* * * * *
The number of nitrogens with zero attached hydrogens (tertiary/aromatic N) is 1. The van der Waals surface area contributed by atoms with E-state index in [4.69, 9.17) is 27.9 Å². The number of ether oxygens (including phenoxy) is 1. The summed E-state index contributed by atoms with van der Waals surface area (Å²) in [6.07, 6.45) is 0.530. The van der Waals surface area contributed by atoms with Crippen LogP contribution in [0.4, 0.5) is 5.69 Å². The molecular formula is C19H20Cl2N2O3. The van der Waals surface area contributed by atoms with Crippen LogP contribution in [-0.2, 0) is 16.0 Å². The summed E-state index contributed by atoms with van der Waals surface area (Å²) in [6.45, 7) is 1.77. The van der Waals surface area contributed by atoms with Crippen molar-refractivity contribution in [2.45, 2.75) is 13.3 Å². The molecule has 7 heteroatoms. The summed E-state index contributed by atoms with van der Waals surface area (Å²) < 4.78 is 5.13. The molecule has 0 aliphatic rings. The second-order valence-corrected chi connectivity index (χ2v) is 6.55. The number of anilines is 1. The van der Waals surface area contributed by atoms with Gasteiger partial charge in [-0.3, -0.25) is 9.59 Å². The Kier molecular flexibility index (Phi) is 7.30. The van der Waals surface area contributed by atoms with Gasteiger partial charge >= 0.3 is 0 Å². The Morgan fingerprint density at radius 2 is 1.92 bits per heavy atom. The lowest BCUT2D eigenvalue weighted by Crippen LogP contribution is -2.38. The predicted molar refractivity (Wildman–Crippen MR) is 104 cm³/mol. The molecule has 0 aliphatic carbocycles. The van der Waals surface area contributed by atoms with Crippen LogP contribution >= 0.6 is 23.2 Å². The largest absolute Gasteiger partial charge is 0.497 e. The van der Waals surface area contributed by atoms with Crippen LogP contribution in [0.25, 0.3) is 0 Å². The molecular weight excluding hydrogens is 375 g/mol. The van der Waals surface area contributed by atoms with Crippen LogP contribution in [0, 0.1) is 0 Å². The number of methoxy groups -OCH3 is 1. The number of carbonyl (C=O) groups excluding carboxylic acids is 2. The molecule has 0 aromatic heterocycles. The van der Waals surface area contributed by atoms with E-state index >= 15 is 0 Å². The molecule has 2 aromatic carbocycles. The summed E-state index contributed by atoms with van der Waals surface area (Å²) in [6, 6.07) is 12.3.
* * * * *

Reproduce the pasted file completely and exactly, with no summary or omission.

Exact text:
The number of nitrogens with zero attached hydrogens (tertiary/aromatic N) is 1. The van der Waals surface area contributed by atoms with E-state index in [4.69, 9.17) is 27.9 Å². The number of ether oxygens (including phenoxy) is 1. The summed E-state index contributed by atoms with van der Waals surface area (Å²) in [6.07, 6.45) is 0.530. The van der Waals surface area contributed by atoms with Crippen LogP contribution in [0.4, 0.5) is 5.69 Å². The molecular formula is C19H20Cl2N2O3. The van der Waals surface area contributed by atoms with Crippen LogP contribution in [-0.2, 0) is 16.0 Å². The summed E-state index contributed by atoms with van der Waals surface area (Å²) in [6.45, 7) is 1.77. The van der Waals surface area contributed by atoms with Crippen molar-refractivity contribution in [2.45, 2.75) is 13.3 Å². The molecule has 7 heteroatoms. The summed E-state index contributed by atoms with van der Waals surface area (Å²) < 4.78 is 5.13. The molecule has 0 aliphatic rings. The second-order valence-corrected chi connectivity index (χ2v) is 6.55. The number of anilines is 1. The van der Waals surface area contributed by atoms with Gasteiger partial charge in [-0.3, -0.25) is 9.59 Å². The Kier molecular flexibility index (Phi) is 7.30. The van der Waals surface area contributed by atoms with Gasteiger partial charge >= 0.3 is 0 Å². The Morgan fingerprint density at radius 2 is 1.92 bits per heavy atom. The lowest BCUT2D eigenvalue weighted by Crippen LogP contribution is -2.38. The predicted molar refractivity (Wildman–Crippen MR) is 104 cm³/mol. The molecule has 0 aliphatic carbocycles. The van der Waals surface area contributed by atoms with Crippen LogP contribution >= 0.6 is 23.2 Å². The largest absolute Gasteiger partial charge is 0.497 e. The van der Waals surface area contributed by atoms with Crippen LogP contribution in [0.25, 0.3) is 0 Å². The molecular weight excluding hydrogens is 375 g/mol. The van der Waals surface area contributed by atoms with Crippen LogP contribution in [0, 0.1) is 0 Å². The number of methoxy groups -OCH3 is 1. The number of carbonyl (C=O) groups excluding carboxylic acids is 2. The molecule has 0 aromatic heterocycles. The van der Waals surface area contributed by atoms with E-state index >= 15 is 0 Å². The molecule has 2 aromatic carbocycles. The summed E-state index contributed by atoms with van der Waals surface area (Å²) in [6, 6.07) is 12.3.